Whether homeschooling out of necessity or by choice, you probably have felt from time to time the nagging thoughts, “Am I doing enough? Am I doing too much? Is my kid enjoying learning? Is he bored?” When you reach a point of feeling like your homeschool routine is too blah, here are a few ideas to restore a creative and fun spark into the learning process.
Toss the Textbooks
Okay, maybe not forever, but at least for a little while, set aside the textbooks and the standardized learning and replace them with fun, interesting, or practical activities that your child will enjoy while still learning valuable lessons. For instance, if you are struggling to get a younger child started with reading, replace his textbooks with comic books for a while. Comic books can be a great place for young readers to start developing a love of reading. Not only do the pictures help them to figure out the words via context, but they also usually enjoy the funny stories and jokes. For an older child, if reading classic literature is dragging her down, why not ask her to pick out a project that requires researching and reading about how to do something. Maybe she wants to give beekeeping a go. In order to find the best hive and build it, she’s going to have to do a lot of reading and research. Find a way to engage your child in math, reading, or other core subjects that will keep him or her hungry to learn.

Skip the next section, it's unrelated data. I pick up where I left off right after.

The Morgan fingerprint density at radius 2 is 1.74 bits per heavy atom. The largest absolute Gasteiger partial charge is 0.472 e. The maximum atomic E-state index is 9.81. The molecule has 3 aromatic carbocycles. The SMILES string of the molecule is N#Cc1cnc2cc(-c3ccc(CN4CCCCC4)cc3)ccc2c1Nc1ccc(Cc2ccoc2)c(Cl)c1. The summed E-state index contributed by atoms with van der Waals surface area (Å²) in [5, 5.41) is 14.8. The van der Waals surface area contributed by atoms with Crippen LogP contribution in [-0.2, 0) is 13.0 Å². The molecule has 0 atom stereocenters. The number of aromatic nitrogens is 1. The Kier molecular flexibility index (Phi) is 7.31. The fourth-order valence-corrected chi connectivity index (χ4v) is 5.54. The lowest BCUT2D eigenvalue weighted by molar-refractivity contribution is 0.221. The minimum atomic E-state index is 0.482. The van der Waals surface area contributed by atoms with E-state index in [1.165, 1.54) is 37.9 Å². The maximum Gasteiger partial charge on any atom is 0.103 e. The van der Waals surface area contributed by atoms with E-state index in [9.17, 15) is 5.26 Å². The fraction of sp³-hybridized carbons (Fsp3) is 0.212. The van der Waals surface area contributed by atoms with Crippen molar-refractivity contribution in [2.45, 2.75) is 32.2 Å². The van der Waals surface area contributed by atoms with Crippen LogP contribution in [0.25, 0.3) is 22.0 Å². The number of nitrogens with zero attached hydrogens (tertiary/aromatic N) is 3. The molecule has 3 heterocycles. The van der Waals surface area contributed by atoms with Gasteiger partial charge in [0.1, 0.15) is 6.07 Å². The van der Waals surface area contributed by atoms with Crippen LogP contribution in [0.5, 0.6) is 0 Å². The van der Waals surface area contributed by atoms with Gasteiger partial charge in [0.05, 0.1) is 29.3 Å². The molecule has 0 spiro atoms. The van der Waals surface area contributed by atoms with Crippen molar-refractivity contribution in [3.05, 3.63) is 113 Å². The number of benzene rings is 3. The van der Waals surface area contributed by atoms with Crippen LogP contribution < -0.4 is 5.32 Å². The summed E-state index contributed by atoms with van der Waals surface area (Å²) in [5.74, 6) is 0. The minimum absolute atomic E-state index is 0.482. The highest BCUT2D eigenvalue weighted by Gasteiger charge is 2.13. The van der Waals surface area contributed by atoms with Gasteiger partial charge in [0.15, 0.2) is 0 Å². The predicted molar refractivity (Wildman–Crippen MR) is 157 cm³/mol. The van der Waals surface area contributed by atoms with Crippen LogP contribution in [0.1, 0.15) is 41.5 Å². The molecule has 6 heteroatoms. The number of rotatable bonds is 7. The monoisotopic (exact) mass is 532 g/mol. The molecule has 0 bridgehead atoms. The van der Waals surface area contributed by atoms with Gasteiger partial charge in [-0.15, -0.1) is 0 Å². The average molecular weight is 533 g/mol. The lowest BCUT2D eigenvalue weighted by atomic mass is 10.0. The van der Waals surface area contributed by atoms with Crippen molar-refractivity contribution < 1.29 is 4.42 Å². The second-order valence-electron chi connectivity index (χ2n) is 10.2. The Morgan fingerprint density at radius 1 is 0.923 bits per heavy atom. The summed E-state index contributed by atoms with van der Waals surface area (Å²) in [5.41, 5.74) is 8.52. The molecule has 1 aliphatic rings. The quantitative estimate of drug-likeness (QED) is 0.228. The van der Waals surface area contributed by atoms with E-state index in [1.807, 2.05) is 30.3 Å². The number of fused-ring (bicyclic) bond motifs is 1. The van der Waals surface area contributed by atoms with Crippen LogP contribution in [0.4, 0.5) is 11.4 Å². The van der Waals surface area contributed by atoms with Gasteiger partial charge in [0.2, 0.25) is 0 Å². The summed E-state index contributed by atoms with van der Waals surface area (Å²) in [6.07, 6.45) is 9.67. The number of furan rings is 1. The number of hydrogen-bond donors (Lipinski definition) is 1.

Take a Trip
Travel is no doubt considered a great learning experience in and of itself. Just look at how many colleges offer study abroad programs, and think back to your own life. If you’ve been fortunate enough to do some traveling, you probably found that travel had the power to alter your worldview and teach you much about yourself and the world in which you live. You don’t have to plan a huge trip, just consider a weekend getaway to the Embassy Suites Charleston SC, to see a city of historical or cultural interest might be enough to keep your homeschool routine fresh and engaging. You might even find some hotels offer great rewards or homeschooler programs that make your visits to various cities more affordable and comfortable. Take creative modes of transportation to arrive at your destinations. Try to arrange travel by train, bus, or maybe even by boat as you pick some locations you would like to visit.
Find a Group
As more and more people find themselves homeschooling their children, there is a rise in the number of special interest groups dedicated to homeschoolers. Social media is probably the most usual way to find such groups, but you may just ask a few other homeschool parents in your area, and chances are you will find a group or two that are fun for you and your children. Homeschool hiking groups offer a great way to get exercise and spend time in nature while meeting other homeschoolers and discovering some unique and beautiful parks in your area. Other homeschool groups are dedicated to arts, crafts, sports, cultural outings and field trips. Find one that makes your homeschooler’s heart sing.
Volunteering is a wonderful way for a homeschooled teen to learn valuable life lessons as well as lessons that apply to core curriculum concepts. If your kiddo is wild about animals, why not see if a local animal shelter or wildlife rescue center could allow her to volunteer once a week? Or, maybe social justice is his thing; find a soup kitchen, shelter, or other social welfare organization that could use his help. If your child is not old enough to volunteer on his own, you can go along with him, and many agencies will be thrilled to have both of you helping out.
Learning should be fun and enjoyable. Use some of these ideas to help spark a lifelong love of learning in your homeschooler.